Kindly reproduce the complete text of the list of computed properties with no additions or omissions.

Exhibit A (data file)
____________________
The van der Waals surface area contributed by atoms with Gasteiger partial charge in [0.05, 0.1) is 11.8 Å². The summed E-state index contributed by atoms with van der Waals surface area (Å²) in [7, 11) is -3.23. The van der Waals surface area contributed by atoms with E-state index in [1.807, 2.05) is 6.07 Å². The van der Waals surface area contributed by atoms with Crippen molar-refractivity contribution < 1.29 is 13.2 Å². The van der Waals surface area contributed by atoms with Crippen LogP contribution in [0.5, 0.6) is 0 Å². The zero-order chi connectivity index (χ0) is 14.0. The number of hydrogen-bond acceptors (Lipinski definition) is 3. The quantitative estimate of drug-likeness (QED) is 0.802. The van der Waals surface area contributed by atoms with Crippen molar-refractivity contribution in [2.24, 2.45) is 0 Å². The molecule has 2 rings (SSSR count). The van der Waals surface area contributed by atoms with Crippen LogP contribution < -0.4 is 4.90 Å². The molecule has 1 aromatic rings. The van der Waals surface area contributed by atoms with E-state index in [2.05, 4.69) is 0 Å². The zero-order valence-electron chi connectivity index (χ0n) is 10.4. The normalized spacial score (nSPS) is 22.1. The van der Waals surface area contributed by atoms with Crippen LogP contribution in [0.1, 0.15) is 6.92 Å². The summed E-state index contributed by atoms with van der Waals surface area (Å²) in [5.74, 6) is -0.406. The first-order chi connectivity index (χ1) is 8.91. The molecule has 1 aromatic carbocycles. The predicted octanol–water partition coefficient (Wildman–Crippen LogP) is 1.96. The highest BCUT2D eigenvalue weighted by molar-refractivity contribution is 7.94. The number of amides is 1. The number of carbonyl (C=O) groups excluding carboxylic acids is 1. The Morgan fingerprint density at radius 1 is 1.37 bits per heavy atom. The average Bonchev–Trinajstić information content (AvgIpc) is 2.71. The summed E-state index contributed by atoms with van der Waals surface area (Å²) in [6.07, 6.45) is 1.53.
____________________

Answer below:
The van der Waals surface area contributed by atoms with Gasteiger partial charge in [0.05, 0.1) is 11.8 Å². The summed E-state index contributed by atoms with van der Waals surface area (Å²) in [7, 11) is -3.23. The van der Waals surface area contributed by atoms with E-state index in [1.807, 2.05) is 6.07 Å². The van der Waals surface area contributed by atoms with Crippen molar-refractivity contribution < 1.29 is 13.2 Å². The van der Waals surface area contributed by atoms with Crippen LogP contribution in [0.5, 0.6) is 0 Å². The zero-order chi connectivity index (χ0) is 14.0. The number of hydrogen-bond acceptors (Lipinski definition) is 3. The quantitative estimate of drug-likeness (QED) is 0.802. The van der Waals surface area contributed by atoms with Crippen molar-refractivity contribution in [2.24, 2.45) is 0 Å². The molecule has 2 rings (SSSR count). The van der Waals surface area contributed by atoms with Crippen LogP contribution < -0.4 is 4.90 Å². The molecule has 1 aromatic rings. The van der Waals surface area contributed by atoms with E-state index in [2.05, 4.69) is 0 Å². The zero-order valence-electron chi connectivity index (χ0n) is 10.4. The normalized spacial score (nSPS) is 22.1. The van der Waals surface area contributed by atoms with Crippen LogP contribution in [0.1, 0.15) is 6.92 Å². The summed E-state index contributed by atoms with van der Waals surface area (Å²) in [5.74, 6) is -0.406. The first-order chi connectivity index (χ1) is 8.91. The molecule has 1 aromatic carbocycles. The predicted octanol–water partition coefficient (Wildman–Crippen LogP) is 1.96. The highest BCUT2D eigenvalue weighted by molar-refractivity contribution is 7.94. The number of amides is 1. The number of carbonyl (C=O) groups excluding carboxylic acids is 1. The Morgan fingerprint density at radius 1 is 1.37 bits per heavy atom. The average Bonchev–Trinajstić information content (AvgIpc) is 2.71. The summed E-state index contributed by atoms with van der Waals surface area (Å²) in [6.07, 6.45) is 1.53.